Ed Miliband pledged to reduce union financial contributions, but the opposite has happened. Image courtesy of TUC.
Donations to Labour from individuals and companies have plummeted in the past year, leaving the party more reliant on union funding than at any other time in the past decade.
Trade union funding now accounts for 91.3% of cash and non-cash donations to the party’s central office, up from 59.9% last year, data released by the Electoral Commission shows.
By contrast, donations from companies and individuals have fallen sharply since Ed Miliband came to power. Between July 2001 and June 2010, private donations accounted for between 31.5% and 43.1% of party cash. Since July 2010, that figure has nose-dived to 6.6%.
The figures suggest that Ed Miliband’s vow to loosen union influence over the Labour party by reducing their financial contributions has failed spectacularly. In fact, unions have solidified their hold over party finances.
It was union support that allowed Miliband to scrape a victory over his brother David in last year’s Labour leadership contest. All three of the largest unions distributed ballot papers to their members, urging them to support Ed Miliband. He won with 50.65% of the vote in the fourth round of balloting.
Research published by academics from the University of Bristol earlier this month suggested that union influence in Labour leadership contests extended well beyond the third of the electoral college they are supposed to control, granting them far greater power over the selection of the party’s leader than other party members. The academic research also found that leadership candidates without union backing had unequal access to the Labour party electorate, greatly reducing their chances of success.
Between July 2009 and June 2010, Labour received £20,092,697.84 in cash and non-cash donations. Between July 2010 and June 2011, however, only £9,084,754.48 was donated to the party.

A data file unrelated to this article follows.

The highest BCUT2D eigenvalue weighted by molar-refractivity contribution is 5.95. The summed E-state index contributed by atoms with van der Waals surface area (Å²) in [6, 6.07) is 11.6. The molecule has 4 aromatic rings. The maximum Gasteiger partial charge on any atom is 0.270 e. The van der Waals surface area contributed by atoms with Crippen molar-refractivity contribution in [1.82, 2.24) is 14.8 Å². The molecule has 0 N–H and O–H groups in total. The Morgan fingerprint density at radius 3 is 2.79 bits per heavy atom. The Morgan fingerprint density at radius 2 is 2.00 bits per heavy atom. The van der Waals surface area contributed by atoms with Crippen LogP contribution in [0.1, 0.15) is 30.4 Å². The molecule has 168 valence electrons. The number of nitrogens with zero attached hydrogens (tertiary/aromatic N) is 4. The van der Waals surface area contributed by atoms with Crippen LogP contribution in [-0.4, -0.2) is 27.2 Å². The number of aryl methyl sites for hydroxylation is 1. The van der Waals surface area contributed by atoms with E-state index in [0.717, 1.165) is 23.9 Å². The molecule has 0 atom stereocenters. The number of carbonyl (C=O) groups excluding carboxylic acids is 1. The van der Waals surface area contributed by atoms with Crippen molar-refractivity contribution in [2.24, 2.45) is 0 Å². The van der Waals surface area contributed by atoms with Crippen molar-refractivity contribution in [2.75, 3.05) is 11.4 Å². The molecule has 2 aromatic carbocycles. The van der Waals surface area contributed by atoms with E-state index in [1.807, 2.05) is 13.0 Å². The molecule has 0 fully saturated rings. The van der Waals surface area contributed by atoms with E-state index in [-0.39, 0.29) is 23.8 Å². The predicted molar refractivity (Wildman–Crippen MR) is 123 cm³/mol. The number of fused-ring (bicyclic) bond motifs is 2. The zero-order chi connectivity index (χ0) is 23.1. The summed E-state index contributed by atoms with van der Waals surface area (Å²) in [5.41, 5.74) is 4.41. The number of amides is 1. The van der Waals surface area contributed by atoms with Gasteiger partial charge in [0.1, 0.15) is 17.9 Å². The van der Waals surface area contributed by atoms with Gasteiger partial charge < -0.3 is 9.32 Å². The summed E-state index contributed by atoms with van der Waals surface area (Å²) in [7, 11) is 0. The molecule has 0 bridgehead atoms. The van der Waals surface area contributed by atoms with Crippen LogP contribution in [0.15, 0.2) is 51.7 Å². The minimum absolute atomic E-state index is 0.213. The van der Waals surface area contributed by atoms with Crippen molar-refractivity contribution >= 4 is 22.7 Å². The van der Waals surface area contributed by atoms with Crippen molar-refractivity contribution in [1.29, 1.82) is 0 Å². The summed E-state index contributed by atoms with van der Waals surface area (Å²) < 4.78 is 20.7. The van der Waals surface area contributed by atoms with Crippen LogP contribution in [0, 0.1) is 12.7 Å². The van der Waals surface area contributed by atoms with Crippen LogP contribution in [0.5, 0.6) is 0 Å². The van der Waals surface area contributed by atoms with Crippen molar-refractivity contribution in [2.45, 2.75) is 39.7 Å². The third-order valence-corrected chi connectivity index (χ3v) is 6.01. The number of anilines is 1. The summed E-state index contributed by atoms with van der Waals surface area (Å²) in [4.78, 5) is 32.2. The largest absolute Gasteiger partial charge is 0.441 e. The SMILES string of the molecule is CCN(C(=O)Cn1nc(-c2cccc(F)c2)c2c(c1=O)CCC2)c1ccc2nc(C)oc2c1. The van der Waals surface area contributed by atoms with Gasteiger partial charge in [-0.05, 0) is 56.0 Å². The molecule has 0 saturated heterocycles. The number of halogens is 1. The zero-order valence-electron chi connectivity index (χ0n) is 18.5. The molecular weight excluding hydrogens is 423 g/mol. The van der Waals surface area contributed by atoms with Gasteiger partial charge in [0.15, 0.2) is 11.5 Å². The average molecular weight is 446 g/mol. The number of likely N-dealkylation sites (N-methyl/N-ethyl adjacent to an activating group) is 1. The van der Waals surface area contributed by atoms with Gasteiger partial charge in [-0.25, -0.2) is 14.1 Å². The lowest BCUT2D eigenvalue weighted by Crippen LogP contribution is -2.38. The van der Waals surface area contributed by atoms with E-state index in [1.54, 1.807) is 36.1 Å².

Total donations to Labour have also fallen significantly. Between July 2009 and June 2010, Labour received just over £20m in cash and non-cash donations. Between July 2010 and June 2011, however, only £9.1m was donated to the party.
Labour has lost a string of wealthy backers since the departure of Tony Blair. Among the lost donors are Lord David Sainsbury, the businessman and former politician who contributed millions to the party’s coffers, including a donation of more than £3m in 2008. Lord Sainsbury declined to continue his support under Ed Miliband’s leadership. He has continued to donate to Progress, a Blairite faction within the party, and the community group Movement for Change.
Financier Sir Ronald Cohen, who provided £500,000 as recently as 2009, has also stopped contributing.
A donation of £1m promised by property baron Andrew Rosenfeld, one of Britain’s richest men, has yet to appear in the party finance registers of the Electoral Commission. Mr Rosenfeld previously stoked controversy after refusing to accept responsibility for a £68m pension deficit in the retail chain Allders, despite holding a large stake in the company. He recently returned to Britain after having spent the past five years in Switzerland, where he ran the Air Capital property empire.
When challenged by Channel 4’s Jon Snow over attempting to solicit Rosenfeld’s donation, Miliband insisted that the party did not have questions to answer.
‘We are not flouting the rules. He is not a tax exile – just be careful. I think this is very unfair,’ Mr Miliband said. ‘He’s not a tax exile. He went to live in Switzerland and he’s back here’.
The party suffered ridicule when it was revealed that the largest individual donation in the first three months of 2011 – of £10,000 – had come from Tony Blair’s former press secretary, Alastair Campbell.